A terrific work of camera that takes an ordinary story to extra-ordinary level of story telling.
This is a Terrence Malick film, that shows with the cinematography. The passion exudes in ever frame, in ever shot. In detailing of the backdrop, the period, the artifacts. Malick certainly can be called a visual poet. This is the second film I watched of his, the first one being "The Thin Red Line". Both have exemplary camera work and are exquisitely detailed in composition of each frame. You can pause at any moment in these two films and you can say, hey wow, what a painting that is.
Days of Heaven came early that is 1978. Yet, the work is contemporary and long standing. It has a story that is universal. It's about love, betrayal and murder. These things flow like poetry and all is said from the eyes of a child. The voice over adds a perspective that makes the film interesting.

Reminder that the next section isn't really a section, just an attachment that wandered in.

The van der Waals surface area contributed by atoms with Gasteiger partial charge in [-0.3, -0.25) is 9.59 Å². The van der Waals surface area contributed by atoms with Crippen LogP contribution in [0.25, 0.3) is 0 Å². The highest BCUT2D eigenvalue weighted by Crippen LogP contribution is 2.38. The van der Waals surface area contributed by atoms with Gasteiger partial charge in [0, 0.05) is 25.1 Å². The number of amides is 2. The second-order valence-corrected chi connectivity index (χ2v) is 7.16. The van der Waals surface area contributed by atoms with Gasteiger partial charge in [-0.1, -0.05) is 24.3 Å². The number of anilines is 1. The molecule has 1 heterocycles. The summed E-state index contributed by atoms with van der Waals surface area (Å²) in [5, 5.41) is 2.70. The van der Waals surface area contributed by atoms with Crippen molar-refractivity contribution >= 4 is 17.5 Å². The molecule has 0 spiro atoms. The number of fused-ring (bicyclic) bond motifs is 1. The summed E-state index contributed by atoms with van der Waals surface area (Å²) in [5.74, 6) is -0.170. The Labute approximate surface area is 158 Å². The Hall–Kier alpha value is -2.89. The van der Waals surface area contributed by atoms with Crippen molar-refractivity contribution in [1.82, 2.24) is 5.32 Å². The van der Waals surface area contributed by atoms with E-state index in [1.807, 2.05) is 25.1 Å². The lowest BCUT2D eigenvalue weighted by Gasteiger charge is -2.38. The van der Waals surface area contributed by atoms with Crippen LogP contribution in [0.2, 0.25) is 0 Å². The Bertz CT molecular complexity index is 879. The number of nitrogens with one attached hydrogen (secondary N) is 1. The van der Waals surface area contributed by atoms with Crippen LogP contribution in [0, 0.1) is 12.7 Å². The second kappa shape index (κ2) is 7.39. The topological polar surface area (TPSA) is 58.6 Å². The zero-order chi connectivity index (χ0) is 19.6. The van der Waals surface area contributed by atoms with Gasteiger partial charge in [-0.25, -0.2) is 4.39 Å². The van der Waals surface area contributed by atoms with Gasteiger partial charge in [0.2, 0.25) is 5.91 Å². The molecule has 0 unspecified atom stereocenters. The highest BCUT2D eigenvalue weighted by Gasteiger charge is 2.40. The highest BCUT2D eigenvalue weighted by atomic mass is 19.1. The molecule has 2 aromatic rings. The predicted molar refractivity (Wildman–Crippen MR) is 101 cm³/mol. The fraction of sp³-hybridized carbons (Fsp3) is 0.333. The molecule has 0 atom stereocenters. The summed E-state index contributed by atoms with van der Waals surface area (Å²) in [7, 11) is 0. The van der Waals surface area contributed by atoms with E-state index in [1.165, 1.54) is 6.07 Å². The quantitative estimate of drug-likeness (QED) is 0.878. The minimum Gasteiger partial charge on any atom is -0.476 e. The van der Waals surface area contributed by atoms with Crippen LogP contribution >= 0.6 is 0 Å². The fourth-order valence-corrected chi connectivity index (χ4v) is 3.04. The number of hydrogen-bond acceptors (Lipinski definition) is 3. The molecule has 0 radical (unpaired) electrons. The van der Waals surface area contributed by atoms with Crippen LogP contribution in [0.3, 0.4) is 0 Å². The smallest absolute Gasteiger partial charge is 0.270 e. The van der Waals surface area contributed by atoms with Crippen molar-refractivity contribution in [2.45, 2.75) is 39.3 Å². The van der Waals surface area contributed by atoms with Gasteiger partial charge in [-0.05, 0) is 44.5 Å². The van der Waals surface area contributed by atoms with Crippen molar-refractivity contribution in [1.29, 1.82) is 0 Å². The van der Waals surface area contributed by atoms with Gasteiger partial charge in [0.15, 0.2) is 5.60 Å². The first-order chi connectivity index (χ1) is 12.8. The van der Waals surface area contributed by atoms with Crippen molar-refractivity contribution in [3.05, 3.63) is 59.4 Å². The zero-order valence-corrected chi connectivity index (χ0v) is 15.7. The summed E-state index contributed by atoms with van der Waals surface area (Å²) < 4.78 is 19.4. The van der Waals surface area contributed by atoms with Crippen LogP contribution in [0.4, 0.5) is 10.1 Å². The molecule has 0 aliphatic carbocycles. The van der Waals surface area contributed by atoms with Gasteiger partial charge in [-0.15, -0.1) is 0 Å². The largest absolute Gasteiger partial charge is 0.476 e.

Apart from technical brilliance, the film has to be known as one of the earliest Richard Gere films. He showed in this film, what he was made of. He is a tough and long running horse and he proved it with time. Also, Linda Manz as Linda did a terrific job as a child.
Most of the praise most surely go to the men who used camera very nicely. Nestor Almendros and Haskell Wexler did a stupendous job in creating paintings through camera. Thanks to them and a big thanks to Malick in knowing the perfect use of camera.
The editing and sound, considering the period this film was set in, were pitch perfect. The editing gave fluidity to the story and the sound which I suppose was remastered by Criterion was great. From the starting scenes of huge burning down, to the horses in chase, to a gun shot. They were crystal clear and gave a thorough surround stereo feel.
I loved the camerawork above all else. It shows the diligence and prudence of Malick and salutations to him. A 4/5 for this visual poetry.